Cycling by day and feasting by night: Why this is the best way to get to know every bump of the Italian byways. [...]
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Curated by Mariano Pallottini
Cycling by day and feasting by night: Why this is the best way to get to know every bump of the Italian byways. [...]
The slow pace of cycling allows plenty of time for sampling the produce in tiny towns along the way.
Shopping for gold a 112-year-old workshop on the Ponte Vecchio, an artisanal perfumer crafting your bespoke scent in a Renaissance palazzo. Now this is the fine art of Made in Italy. [...]
Florence has thousands of special addresses, small businesses with a long history or young companies born from the desire to face the scarcity of suitable employment opportunities.
If you are an artist in what you do, if you want your skills meet many amazed customers, putting up a shop in Florence has the best chance of success that you can have. This is why Florence can offers you a wide range of incredible shopping opportunities and this article shows you few examples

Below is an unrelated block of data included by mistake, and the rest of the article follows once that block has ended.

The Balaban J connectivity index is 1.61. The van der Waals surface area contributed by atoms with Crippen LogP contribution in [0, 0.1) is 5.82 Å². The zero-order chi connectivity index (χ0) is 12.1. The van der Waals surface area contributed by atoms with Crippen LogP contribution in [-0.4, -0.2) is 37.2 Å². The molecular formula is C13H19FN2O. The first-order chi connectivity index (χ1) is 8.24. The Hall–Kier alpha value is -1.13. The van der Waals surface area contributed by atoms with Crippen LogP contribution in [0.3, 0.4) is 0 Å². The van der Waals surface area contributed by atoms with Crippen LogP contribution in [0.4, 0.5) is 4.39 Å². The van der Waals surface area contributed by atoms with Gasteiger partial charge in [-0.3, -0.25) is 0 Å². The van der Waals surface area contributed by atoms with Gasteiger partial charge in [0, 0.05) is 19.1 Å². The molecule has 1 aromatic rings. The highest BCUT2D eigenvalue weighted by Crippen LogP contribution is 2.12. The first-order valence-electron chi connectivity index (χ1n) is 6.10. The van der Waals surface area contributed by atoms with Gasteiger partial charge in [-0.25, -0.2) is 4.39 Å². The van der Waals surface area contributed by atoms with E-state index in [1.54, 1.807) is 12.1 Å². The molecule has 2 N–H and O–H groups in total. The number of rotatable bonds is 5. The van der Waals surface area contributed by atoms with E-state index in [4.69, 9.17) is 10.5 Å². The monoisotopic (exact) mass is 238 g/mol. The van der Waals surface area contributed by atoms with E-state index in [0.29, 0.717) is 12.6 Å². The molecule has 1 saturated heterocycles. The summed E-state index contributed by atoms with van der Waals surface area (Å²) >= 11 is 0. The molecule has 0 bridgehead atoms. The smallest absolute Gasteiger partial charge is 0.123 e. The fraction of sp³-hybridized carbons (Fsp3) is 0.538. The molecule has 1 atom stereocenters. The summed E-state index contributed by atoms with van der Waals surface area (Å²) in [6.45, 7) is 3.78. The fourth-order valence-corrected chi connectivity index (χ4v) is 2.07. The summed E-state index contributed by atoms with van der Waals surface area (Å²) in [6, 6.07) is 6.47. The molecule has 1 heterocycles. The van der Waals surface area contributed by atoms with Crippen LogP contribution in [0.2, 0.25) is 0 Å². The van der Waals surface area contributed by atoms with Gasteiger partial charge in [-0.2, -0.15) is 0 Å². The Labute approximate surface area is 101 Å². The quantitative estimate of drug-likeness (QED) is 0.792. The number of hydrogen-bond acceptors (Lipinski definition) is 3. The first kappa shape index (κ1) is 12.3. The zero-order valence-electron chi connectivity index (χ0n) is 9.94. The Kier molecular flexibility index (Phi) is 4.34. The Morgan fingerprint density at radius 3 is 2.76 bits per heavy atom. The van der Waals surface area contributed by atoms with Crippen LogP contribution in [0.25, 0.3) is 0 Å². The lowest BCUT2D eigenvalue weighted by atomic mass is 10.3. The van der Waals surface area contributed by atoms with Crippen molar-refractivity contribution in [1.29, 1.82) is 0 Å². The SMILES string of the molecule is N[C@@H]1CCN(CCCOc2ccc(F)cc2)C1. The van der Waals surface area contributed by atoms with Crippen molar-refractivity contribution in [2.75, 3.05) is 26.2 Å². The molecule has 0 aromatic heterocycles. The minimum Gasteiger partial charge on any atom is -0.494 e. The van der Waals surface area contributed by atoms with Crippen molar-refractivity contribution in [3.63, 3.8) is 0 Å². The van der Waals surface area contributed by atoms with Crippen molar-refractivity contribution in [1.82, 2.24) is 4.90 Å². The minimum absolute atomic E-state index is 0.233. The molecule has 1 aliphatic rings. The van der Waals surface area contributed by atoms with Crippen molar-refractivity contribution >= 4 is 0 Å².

This food-loving city has a wide array of bistros, cafes and markets, along with museums devoted to its history, and, yes, gelato. [...]
36 hours in Bologna, this article is shorter than a travel guide but has the charm of a friend's suggestion. Bologna, for you, could be more intriguing than other towns in Italy because is the town where life, and time for visitors, meant to be experienced sensorially. It is a really "sexy town".
Home to great art, opera and... pesto, Italian port city Genoa is an overlooked city break destination. Gabrielle Fagan discovers the best way to spend a weekend break [...]
Gabrielle Fagan was a guest of the Genoa tourist board. Read the article to discover a great travel destination even in the bad season
Genoa boasts one of the most glamorous Unesco World Heritage sites in an area that is filled with of amazing palazzo or grand palaces just beyond the harbor and the medieval section of the city. [source]
The two-story city of Bergamo, with panoramic mountain views and fairy tale architecture, has relatively low numbers of foreign second-home buyers, or even tourists. [...]
Bergamo, marvellous town, it is impossible to visit it without being stunned and astonished.” Frank Lloyd Wright
Transumanza, the seasonal moving of cattle from one land to another, continues today with professional cowboys as well as horse aficionados. [...]